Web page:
By Umar Nsubuga
Joseph Bukenya, a vegetable farmer in Kabuwomera village in Luwero district says that one can have a greenhouse in the backyard.
Bukenya says he built one in his backyard. He is amazed at the results and no longer worries about his vegetables’ growth.
This direct control has increased production. His story was driven by his love for vegetables, he tried planting various greens in open space but many times, he made losses.
The heavy rains and sunshine left his vegetables in bad shape. The tomatoes would either dry or rot.
When Bukenya shared his ordeal with friends, he was advised to invest in a greenhouse. He set it up in his backyard at a cost of sh8m.
Today, he is a proud vegetarian and vegetable grower. Bukenya says he sells some of his greens to neighbours and keeps the rest to feed his family.
He grows sweet melons, sweet peppers, kels, chilli tomatoes, spinach and cabbages. When guests visit his home, many wonder how he was able to set up a greenhouse in his backyard.
Richard Bemuga, a greenhouse expert says a greenhouse can be set up anywhere. He says all one needs is to get in touch with experts to set up a greenhouse in the available space.
Bemuga describes a greenhouse as a place where crops grow in a controlled environment. Here, water, sun, soil type and are monitored for better results.
What it takes, Bukenya says there are two types of greenhouses. One is metallic and the other wooden. The cost for each type varies and the price range is sh7m and above. For a wooden greenhouse, one needs wood, nails, ultraviolet-treated paper, insect nets and traps, poles, cement, pipes and water.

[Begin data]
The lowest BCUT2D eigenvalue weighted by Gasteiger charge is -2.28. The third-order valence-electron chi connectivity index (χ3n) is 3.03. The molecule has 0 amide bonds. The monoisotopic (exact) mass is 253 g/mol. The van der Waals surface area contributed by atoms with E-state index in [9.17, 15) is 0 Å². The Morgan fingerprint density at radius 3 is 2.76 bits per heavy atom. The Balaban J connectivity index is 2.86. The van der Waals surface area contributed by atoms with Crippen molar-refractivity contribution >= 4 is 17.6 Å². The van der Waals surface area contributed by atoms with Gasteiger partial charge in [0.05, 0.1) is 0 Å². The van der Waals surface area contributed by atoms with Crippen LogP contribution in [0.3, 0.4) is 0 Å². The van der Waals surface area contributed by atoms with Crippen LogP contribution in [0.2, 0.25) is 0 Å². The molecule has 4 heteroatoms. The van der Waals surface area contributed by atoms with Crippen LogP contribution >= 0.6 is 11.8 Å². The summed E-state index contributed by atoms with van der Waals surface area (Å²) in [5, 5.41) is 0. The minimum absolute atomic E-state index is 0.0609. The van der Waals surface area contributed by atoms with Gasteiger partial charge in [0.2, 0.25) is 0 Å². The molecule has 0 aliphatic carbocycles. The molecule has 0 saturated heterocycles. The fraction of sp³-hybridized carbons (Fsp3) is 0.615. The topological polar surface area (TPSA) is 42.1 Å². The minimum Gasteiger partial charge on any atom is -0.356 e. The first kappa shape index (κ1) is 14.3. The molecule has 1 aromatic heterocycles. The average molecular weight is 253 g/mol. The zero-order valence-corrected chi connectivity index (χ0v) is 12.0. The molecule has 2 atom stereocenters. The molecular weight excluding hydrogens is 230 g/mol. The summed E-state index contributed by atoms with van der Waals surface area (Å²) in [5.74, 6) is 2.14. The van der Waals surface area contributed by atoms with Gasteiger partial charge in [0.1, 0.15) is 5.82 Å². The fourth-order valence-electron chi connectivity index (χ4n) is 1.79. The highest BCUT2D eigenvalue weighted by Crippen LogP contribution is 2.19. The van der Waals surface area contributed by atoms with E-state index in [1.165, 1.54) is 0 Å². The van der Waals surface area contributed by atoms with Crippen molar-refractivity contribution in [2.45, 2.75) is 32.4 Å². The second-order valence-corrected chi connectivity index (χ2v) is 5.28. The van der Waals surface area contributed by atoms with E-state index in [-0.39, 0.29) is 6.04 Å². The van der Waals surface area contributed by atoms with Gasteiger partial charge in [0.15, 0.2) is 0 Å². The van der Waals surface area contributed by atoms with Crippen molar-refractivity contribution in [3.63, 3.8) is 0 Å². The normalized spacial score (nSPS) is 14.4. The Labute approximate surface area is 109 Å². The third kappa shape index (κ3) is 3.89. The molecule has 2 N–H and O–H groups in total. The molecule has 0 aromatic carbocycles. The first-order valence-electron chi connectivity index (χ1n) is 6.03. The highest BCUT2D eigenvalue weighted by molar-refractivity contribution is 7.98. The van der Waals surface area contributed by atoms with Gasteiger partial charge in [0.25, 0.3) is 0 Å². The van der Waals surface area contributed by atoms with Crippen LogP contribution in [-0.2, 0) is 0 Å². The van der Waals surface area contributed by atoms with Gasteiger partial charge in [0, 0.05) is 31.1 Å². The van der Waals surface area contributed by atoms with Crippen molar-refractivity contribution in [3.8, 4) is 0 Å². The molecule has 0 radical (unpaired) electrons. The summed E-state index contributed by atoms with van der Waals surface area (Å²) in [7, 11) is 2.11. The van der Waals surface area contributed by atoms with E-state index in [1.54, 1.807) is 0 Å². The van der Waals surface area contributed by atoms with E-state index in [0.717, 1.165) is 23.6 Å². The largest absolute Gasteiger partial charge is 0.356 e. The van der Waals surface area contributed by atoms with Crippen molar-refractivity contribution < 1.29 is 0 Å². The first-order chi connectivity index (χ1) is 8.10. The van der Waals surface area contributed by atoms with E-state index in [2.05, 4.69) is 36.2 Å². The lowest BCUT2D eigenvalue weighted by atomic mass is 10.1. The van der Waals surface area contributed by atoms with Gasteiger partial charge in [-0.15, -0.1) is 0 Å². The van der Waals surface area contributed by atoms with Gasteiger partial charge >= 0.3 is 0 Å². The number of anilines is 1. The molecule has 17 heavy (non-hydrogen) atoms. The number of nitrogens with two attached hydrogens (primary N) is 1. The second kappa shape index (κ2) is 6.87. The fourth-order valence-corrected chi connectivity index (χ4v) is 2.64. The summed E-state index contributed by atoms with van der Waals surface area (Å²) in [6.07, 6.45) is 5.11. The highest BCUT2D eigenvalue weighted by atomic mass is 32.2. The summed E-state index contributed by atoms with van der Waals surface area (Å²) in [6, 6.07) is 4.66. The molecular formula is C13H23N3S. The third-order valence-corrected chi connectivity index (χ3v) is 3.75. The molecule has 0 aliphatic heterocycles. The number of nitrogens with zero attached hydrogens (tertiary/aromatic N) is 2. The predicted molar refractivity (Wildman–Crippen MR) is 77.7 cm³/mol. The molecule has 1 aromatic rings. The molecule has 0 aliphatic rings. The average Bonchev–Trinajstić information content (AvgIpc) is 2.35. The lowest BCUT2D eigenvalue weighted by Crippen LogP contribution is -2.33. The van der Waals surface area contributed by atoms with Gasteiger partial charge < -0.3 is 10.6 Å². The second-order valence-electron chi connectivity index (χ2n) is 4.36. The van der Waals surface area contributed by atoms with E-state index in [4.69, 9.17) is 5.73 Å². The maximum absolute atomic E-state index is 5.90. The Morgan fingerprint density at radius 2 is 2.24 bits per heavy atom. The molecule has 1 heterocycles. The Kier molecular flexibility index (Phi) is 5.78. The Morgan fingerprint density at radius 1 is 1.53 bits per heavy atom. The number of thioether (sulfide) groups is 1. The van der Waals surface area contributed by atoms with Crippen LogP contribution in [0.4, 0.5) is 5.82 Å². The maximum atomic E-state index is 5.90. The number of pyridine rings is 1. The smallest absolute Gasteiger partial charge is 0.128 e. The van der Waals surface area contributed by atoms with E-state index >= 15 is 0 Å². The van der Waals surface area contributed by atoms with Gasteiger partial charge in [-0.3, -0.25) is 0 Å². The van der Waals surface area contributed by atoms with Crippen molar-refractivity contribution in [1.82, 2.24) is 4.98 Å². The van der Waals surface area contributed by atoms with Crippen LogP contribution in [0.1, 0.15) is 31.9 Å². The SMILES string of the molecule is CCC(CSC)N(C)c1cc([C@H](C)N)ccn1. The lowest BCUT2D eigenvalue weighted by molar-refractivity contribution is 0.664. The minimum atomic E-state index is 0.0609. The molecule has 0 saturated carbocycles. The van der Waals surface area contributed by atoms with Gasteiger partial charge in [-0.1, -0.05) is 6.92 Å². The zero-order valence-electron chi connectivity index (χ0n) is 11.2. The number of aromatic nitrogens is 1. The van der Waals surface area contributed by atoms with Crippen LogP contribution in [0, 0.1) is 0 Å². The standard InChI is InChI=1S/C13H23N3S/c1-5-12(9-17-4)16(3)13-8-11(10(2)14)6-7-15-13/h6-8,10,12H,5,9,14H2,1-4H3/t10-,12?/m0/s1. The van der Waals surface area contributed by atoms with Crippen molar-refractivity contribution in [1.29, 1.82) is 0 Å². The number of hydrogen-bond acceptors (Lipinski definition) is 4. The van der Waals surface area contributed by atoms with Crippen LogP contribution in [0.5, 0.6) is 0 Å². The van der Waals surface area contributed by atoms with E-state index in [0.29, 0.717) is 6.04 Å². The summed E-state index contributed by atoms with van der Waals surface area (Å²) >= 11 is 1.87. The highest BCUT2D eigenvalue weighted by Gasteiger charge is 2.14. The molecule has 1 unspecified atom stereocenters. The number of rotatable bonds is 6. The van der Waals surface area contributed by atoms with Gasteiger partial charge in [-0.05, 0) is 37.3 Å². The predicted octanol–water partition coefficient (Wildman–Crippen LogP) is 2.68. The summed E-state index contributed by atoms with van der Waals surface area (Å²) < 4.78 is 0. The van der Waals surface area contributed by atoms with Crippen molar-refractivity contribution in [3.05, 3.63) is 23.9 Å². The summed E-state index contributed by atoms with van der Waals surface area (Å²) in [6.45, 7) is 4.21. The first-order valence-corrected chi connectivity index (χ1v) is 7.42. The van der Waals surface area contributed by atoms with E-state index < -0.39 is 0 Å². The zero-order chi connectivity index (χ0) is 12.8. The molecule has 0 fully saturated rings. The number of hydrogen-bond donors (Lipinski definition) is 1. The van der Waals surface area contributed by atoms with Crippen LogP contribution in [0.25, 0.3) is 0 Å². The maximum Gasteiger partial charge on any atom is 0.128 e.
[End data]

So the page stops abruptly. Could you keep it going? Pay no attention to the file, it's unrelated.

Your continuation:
“However, metallic greenhouses are imported and come when they are already made. All that is done on site is assembling,” Bemuga says.
What to put in a greenhouse, Bemuga says all crops can grow in a greenhouse but people mostly use them for growing vegetables and flowers, especially roses.
Why a greenhouse
Bemuga says crops grown in a greenhouse are not affected by environmental factors, such as the rays, wind and storms. This helps the crop to retain its colour, which assures the gardener of good yields.
He adds that crops that grow in a greenhouse assure the farmer of continuous production. Also, when a farmer has a greenhouse, they control how the crops grow.
They can regulate the water, and sun and with all this, one can get high produce.
Bemuga says the biggest challenge is the cost of installation, but this can be easy if one plans before embarking on the greenhouse project.
He adds that absentee farmers usually get disappointed when they get on-site and find things messed up.
Dos and don’ts
Bukenya says proper hygiene is key if one is to get proper yields. Ensure that the greenhouse is a safe and clean place for your crops to grow well.
He says it is important that one check every day to identify any abnormalities that could arise and deal with them immediately.
Be careful with the chemicals you use to spray the crops and always follow production rules.
Ensure that your crops have enough water for them to grow well. During the dry season, they will need more water than in the rainy season.
Prune the plants where necessary.
No children stop young children from entering the greenhouse as they could mess up with the crops.
Do not plant crops that will be harvested once. Invest in those that can be harvested continuously.
Do it yourself
Do not assign people do work in the greenhouse on your behalf.